to decide its acceptance. Studying these problems
as complexity classes is very recent (2022), and
the results tend to prove that quantum state synthesis
complexity classes have similar relationships between
themselves as their equivalent quantum decision classes.
The quantum aspect requires new parameters and adds
constraints that make these questions non-trivial,
contrary to the classical settings case.


May 30, 2023. Marc-Olivier Renoux

Titre: Bell theorem and its generalization: From foundations
to applications

Abstract: Quantum correlations are obtained when
multiple parties perform independent measurements
on a shared quantum state.  Bell’s seminal theorem 
proves that certain correlations predicted by quantum
theory resist explanations in terms of any Local Hidden
Variable theory based on shared randomness. I’ll first
review the Bell theorem. Then, some of its foundational
main consequences (e.g., no “reasonable” theory of
information replacing quantum information theory can
allow for cloning of information) and some of its concrete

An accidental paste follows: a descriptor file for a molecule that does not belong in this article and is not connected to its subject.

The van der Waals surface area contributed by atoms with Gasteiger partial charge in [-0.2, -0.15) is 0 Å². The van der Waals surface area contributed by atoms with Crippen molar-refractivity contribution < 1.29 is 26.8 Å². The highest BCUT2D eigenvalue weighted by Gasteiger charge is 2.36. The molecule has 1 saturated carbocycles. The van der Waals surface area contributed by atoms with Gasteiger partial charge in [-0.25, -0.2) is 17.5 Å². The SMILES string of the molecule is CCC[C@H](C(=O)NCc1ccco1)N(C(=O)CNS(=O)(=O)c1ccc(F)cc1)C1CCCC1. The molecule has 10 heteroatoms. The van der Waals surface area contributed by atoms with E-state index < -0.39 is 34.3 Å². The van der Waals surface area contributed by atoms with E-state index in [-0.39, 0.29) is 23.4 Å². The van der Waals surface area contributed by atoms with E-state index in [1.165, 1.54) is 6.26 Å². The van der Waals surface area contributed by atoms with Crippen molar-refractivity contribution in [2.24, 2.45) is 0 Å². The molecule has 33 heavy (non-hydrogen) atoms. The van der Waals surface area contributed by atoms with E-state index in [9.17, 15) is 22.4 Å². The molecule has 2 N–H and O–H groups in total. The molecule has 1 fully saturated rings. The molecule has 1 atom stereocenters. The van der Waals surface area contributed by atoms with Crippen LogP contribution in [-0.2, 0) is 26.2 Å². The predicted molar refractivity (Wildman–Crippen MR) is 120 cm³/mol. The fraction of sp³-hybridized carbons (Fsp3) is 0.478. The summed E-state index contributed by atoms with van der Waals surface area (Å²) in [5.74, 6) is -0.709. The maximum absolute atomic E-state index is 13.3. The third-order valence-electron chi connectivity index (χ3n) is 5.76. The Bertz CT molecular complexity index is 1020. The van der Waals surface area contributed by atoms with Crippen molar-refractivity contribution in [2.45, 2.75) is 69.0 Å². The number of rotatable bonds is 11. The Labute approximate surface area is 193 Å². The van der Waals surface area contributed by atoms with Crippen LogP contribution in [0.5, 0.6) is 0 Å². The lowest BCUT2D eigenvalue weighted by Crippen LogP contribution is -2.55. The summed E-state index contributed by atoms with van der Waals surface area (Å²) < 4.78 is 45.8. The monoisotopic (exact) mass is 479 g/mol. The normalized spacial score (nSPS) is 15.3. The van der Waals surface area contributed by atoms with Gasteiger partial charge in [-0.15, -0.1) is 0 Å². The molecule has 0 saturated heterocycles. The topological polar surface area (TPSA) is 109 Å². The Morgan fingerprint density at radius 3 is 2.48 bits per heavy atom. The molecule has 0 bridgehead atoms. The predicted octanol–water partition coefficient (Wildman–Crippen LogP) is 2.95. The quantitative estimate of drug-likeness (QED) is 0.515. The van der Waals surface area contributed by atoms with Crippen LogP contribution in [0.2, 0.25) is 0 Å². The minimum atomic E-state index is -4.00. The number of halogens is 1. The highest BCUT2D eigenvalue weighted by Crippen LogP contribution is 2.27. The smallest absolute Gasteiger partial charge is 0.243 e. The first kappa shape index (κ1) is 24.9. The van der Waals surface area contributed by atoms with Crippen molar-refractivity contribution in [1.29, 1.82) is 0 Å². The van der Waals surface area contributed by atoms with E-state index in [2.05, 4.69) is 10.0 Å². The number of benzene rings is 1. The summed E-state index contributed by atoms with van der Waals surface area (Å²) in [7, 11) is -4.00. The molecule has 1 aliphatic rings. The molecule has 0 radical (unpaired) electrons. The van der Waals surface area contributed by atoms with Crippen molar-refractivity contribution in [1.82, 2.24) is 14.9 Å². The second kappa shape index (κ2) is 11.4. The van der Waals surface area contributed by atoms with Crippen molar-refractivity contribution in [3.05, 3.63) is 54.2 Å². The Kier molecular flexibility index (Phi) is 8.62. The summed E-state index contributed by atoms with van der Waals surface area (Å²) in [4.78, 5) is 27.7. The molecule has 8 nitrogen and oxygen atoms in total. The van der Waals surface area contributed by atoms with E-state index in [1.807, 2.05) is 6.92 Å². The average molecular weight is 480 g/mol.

applications (e.g., device independent cryptography).
At last, I will discuss recent generalization of this theorem 
in the context of causal quantum networks, in which
multiple parties perform independent measurements
on several, independent quantum states. In particular,
I’ll show that Real Quantum Theory (the information theory 
obtained replacing complex by real numbers in standard
Quantum Information Theory) can be ruled out by
a Bell-like experiment.


May 23, 2023. Michele Orrù

Title: On the (in)security of ROS

Abstract: Schnorr’s (blind) signatures, proposed more
than 30 years ago, have been the foundation for dozens
of cryptographic protocols of today, such as multisignatures,
threshold signatures, zero-knowledge protocols, e-cash,
and electronic voting systems. Most of these protocols,
when concurrent executions are allowed, hinge on 
a cryptographic assumption called ROS, whose hardness
was already debated by Schnorr himself (Schnorr’01).
In this talk, we present an algorithm solving the ROS 
(Random inhomogeneities in a Overdetermined Solvable